The undeniable outcome of the referendum as to whether the Alternative Vote (AV) should be used for elections to Westminster, held on 5 May 2011, was a resounding 'No'. The turnout was low at 42.2 per cent but, of those, 68 per cent voted against the proposal. This may mean that electoral reform is likely to be off the political agenda for the foreseeable future at least, if not for a generation.
This could, however, be a myopic standpoint given that there are many who still cite the inconsistencies of the incumbent First Past the Post electoral system and bemoan its continued existence for elections to Westminster. AV may have been decisively defeated in the referendum; but what of the case for Proportional Representation?
Some have suggested that the cause is not lost and that there may be further opportunities, perhaps sooner than we think. Analyses of the referendum result include many who believe that those in favour of electoral reform did not do a particularly good job of explaining and setting out their case. Chris Huhne, for example, believes that no reform now may mean bigger reform later.
The problems to which electoral reformers are responding have not
Gone away and will continue to demand an answer. British society
is increasingly pluralist, and the
trend to diversity is accelerating. (Huhne, 2011)
Other proponents of reform believe that the issue should not be buried, and that advocates should continue to flag up the inconsistencies, anomalies and unfairness of the current electoral system whilst flagging up the merits of proportional representation. John Harris, for example, states that his belief 'that so many of the failures of British politics are down to our creaking voting system remains as strong as ever'. He cites 'a very British refusal to embrace a change' compounded by 'an equally British failure to convince people otherwise' as being responsible for the referendum outcome (Harris, 2011).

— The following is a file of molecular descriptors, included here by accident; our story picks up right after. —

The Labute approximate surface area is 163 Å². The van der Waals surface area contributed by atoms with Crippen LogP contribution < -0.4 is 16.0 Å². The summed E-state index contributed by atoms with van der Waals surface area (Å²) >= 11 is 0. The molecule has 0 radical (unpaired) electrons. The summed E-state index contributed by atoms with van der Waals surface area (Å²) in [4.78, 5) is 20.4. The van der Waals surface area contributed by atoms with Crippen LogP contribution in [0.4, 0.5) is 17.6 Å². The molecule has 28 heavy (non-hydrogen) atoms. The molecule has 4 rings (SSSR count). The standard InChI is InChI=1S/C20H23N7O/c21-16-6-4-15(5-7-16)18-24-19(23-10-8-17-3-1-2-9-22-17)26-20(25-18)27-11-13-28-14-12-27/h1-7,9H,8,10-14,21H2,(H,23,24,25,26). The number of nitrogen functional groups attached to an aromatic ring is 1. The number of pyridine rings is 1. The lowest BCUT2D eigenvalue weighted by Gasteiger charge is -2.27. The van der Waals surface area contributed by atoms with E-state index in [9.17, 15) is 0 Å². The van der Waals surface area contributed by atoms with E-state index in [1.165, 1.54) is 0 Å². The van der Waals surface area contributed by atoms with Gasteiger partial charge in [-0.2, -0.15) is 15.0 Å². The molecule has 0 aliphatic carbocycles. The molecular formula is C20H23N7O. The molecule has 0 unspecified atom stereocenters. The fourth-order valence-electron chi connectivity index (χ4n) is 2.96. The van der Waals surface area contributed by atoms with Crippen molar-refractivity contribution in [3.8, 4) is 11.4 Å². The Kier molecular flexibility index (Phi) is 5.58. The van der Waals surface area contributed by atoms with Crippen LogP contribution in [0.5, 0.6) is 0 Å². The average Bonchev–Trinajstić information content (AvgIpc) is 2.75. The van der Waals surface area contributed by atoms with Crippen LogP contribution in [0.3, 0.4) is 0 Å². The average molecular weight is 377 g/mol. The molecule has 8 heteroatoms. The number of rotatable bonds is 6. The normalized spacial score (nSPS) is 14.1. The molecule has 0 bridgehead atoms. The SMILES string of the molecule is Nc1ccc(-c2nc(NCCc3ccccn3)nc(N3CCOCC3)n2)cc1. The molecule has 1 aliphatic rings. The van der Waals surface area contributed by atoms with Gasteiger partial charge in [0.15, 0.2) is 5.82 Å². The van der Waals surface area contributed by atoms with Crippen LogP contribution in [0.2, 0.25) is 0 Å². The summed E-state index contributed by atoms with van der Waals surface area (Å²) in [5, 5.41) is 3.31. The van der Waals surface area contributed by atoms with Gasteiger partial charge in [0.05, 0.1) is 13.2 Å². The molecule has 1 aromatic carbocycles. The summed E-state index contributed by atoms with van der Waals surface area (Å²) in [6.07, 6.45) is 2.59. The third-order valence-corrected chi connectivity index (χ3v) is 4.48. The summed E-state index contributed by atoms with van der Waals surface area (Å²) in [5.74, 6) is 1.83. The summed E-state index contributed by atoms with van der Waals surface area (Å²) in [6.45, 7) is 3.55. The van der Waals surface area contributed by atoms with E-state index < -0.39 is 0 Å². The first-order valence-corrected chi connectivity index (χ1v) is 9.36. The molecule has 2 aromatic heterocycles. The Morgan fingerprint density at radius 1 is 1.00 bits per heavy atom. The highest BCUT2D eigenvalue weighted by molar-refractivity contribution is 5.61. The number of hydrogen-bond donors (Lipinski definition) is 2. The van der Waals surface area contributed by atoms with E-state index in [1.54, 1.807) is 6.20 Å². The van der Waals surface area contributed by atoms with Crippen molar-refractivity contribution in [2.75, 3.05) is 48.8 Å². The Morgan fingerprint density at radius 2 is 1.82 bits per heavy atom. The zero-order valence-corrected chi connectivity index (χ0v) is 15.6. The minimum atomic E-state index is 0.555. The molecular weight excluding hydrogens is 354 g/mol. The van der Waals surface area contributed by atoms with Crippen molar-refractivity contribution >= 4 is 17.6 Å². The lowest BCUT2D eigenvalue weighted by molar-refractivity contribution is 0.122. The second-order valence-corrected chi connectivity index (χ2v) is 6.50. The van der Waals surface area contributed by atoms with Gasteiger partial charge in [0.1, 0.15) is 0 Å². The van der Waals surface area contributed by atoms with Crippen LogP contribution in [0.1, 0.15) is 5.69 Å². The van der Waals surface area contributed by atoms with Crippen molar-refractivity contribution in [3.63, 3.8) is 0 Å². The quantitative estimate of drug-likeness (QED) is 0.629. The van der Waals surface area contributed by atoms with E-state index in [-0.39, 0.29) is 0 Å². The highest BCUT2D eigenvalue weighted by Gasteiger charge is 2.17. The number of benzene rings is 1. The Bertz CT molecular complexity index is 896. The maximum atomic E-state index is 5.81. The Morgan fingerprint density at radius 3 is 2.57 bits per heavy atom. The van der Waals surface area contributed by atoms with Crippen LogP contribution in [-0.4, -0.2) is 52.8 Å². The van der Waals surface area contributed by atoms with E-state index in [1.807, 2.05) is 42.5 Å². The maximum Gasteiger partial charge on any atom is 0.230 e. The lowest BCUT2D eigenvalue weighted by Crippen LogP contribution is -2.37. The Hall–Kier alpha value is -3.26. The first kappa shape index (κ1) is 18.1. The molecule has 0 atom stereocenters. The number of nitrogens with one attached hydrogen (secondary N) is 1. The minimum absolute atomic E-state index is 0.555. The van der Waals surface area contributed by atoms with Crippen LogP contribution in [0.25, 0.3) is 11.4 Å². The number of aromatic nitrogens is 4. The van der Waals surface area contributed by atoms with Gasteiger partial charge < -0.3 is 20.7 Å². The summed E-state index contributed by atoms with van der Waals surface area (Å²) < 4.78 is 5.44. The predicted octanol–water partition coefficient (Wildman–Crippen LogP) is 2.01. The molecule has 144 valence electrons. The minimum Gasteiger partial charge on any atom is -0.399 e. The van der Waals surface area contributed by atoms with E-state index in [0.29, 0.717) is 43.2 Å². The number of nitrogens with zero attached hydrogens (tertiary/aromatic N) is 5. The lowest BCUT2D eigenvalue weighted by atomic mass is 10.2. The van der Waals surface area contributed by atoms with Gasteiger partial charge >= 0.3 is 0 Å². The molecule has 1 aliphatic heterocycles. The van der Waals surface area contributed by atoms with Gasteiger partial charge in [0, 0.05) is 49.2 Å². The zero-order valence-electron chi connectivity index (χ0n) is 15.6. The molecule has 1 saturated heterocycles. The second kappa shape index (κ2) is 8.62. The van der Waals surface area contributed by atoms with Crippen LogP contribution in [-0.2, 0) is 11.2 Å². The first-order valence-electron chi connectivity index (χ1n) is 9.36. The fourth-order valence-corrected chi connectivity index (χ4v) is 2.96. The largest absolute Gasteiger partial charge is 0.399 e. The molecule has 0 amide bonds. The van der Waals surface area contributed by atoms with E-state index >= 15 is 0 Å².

There is also a strong case for electoral reform at other levels of governance, for example at local level and even on many school councils. Anthony Butcher highlights that reform of the Commons would only affect 650 seats whereas local councils elect 22,736 district level seats, mostly using First Past the Post; and he sets out a clear case for electoral reform at local level (Butcher, 2011).
Clearly, there is continued relevance for electoral reform post referendum. There is, moreover, the ongoing possibility of another hung parliament at the next general election with no clear victor.
Certainly, the AV referendum demonstrated that reformers will need to make a more convincing case for electoral reform as something that can address the problems of the existing system and genuinely foster a 'new politics', and thereby assemble a more powerful alliance for change. One of the ways the argument for electoral reform might be renewed and the campaign rebuilt is by highlighting the prospects that (some forms of) proportional representation can improve the representation of women. Using evidence from the case of New Zealand, this article sets out the case that proportional representation for elections to the UK Westminster Parliament would improve female political representation.
The issue of female representation in the UK
Female political representation remains a contentious issue in the United Kingdom. The Equal Opportunities Commission (2006) highlights that, thirty years after the 1975 Sex Discrimination Act was passed and after the inception of the Equal Opportunities Commission, women are still a long way from achieving gender parity - especially in the political sphere (Carvel, 2006, 4). One of the key recommendations of the Power Report (as well as the replacement of the First Past the Post electoral system with a form of proportional representation) was that the 'Electoral Commission should take a more active role in promoting candidacy so that more women [and other under represented groups] are encouraged to stand' (Power Report, 2006, Recommendation 15). …